Is Property or Alimony More Valuable in Divorce?
Before a court will grant a couple’s divorce in Florida, the parties will need to contend with a few complicated issues, including property division and alimony. The former refers to how marital assets and debts are divided between two parties upon divorce, while the latter is a term used to describe the financial support that is paid by one spouse to the other after a marriage has been terminated.
Unfortunately, these issues often become entangled during negotiations, with one party being tempted to accept a lower alimony award for a larger share of the couple’s assets or vice versa. Whether this type of agreement is in a person’s best interests depends on the specific circumstances of the case, making it especially important for those who are thinking about filing for divorce, to speak with an experienced Fort Lauderdale divorce attorney who can help protect their interests.
Retaining Marital Assets
Before entering into a settlement agreement, divorcing couples should make sure that they have a thorough understanding of the difference between property awards and alimony. The former is subject to equitable distribution between the parties, which doesn’t necessarily mean that both individuals will receive equal portions of their estate. Instead, the court will assess a number of factors before deciding what would be equitable in a particular case. Once a division has been made, the settlement or judgement will be final and cannot be modified by either party.
Awarding Spousal Maintenance
Unlike property division agreements, not all divorces require that one of the parties pay alimony to the other. Instead, this determination will be reached by assessing whether one of the individuals requires financial assistance and whether the other party has the ability to pay alimony. Once need and ability have been presented, courts will decide how long payments must be made and what form they will take. It’s important to note that alimony awards, unlike property division agreements, can be modified at a later date.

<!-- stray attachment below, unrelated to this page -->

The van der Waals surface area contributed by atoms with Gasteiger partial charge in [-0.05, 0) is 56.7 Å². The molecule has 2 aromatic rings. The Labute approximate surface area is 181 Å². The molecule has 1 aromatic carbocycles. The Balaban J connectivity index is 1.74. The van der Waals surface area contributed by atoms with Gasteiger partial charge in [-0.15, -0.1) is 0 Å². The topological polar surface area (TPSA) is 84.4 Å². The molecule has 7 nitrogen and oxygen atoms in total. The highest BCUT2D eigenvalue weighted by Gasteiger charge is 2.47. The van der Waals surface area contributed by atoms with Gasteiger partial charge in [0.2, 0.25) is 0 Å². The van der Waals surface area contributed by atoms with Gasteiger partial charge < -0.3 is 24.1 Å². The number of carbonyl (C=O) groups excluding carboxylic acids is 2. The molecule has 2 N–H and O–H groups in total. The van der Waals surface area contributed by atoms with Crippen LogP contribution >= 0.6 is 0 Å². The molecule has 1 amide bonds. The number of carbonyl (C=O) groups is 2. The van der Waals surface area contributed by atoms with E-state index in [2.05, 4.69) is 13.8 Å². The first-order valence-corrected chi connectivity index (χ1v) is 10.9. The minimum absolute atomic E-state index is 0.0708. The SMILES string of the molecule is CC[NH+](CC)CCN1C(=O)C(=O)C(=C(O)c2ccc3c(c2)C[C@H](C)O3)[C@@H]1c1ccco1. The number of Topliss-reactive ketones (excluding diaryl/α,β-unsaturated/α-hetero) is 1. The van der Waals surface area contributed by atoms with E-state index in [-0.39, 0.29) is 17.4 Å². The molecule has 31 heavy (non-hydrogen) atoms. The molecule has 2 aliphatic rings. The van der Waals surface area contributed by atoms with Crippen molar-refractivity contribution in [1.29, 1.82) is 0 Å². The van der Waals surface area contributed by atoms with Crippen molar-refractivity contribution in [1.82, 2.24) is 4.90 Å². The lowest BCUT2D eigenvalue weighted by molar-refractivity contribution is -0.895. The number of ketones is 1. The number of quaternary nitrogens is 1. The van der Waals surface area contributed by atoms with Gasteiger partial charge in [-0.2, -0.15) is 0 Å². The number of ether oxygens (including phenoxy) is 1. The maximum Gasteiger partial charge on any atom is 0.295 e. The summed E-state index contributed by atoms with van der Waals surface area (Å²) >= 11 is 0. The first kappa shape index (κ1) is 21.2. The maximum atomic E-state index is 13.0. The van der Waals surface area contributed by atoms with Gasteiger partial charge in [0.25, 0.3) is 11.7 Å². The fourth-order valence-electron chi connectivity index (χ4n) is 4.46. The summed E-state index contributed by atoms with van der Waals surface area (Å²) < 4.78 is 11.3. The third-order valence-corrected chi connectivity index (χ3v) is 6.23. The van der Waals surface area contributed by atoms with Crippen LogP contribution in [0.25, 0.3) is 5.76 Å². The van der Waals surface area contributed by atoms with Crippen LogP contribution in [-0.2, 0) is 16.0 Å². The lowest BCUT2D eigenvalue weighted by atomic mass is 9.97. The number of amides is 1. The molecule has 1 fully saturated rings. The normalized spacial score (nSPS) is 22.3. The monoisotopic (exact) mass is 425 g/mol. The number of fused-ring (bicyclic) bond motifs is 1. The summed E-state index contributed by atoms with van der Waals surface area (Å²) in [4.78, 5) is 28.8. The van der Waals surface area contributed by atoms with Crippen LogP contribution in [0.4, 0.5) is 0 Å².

Couples who are engaged in mediation or settlement negotiations can formulate an agreement that divests them of their property and alimony in any way that they wish. This is when discussions about keeping certain assets in return for an elimination or decrease in alimony can come into play. However, before deciding to go this route, parties should be sure to take a few factors into consideration, including:
- How the court would likely distribute the property under Florida law if the couple were unable to reach an agreement;
- How the court would likely rule on the issue of alimony;
- The value of marital property in comparison to the value of the alimony award over time; and
- The ability of an alimony award to be terminated or modified after divorce.
Alimony and marital property both have their own value in the market that is subject to change, which means that the process of determining whether alimony or assets are more valuable in a specific case will usually require a careful financial review.
Set Up a Free Case Review
To discuss the property division and alimony-related options available to you with an experienced divorce lawyer, please call Sandra Bonfiglio, P.A. at 954-945-7591 today.